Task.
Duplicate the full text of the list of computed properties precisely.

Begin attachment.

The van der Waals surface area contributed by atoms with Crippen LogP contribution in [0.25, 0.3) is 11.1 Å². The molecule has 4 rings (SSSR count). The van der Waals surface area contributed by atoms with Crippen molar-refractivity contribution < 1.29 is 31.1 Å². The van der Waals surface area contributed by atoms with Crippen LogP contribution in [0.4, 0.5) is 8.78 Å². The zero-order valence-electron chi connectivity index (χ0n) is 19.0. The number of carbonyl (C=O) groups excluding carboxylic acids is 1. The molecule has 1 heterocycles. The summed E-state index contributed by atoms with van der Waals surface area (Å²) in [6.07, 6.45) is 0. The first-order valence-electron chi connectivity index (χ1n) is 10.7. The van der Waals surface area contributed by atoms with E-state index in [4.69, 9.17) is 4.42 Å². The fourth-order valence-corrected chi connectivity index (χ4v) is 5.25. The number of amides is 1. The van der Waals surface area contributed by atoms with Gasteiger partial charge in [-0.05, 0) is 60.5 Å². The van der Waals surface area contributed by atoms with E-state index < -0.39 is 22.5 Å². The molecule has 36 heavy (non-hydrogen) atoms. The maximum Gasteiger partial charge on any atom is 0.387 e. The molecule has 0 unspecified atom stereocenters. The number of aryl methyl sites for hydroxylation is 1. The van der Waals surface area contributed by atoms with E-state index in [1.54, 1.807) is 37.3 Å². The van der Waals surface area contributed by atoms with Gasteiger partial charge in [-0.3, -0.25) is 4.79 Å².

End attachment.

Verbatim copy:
The van der Waals surface area contributed by atoms with Crippen LogP contribution in [0.25, 0.3) is 11.1 Å². The molecule has 4 rings (SSSR count). The van der Waals surface area contributed by atoms with Crippen molar-refractivity contribution < 1.29 is 31.1 Å². The van der Waals surface area contributed by atoms with Crippen LogP contribution in [0.4, 0.5) is 8.78 Å². The zero-order valence-electron chi connectivity index (χ0n) is 19.0. The number of carbonyl (C=O) groups excluding carboxylic acids is 1. The molecule has 1 heterocycles. The summed E-state index contributed by atoms with van der Waals surface area (Å²) in [6.07, 6.45) is 0. The first-order valence-electron chi connectivity index (χ1n) is 10.7. The van der Waals surface area contributed by atoms with E-state index in [4.69, 9.17) is 4.42 Å². The fourth-order valence-corrected chi connectivity index (χ4v) is 5.25. The number of amides is 1. The van der Waals surface area contributed by atoms with Gasteiger partial charge in [-0.05, 0) is 60.5 Å². The van der Waals surface area contributed by atoms with E-state index < -0.39 is 22.5 Å². The molecule has 36 heavy (non-hydrogen) atoms. The maximum Gasteiger partial charge on any atom is 0.387 e. The molecule has 0 unspecified atom stereocenters. The number of aryl methyl sites for hydroxylation is 1. The van der Waals surface area contributed by atoms with E-state index in [1.54, 1.807) is 37.3 Å². The van der Waals surface area contributed by atoms with Gasteiger partial charge in [-0.3, -0.25) is 4.79 Å².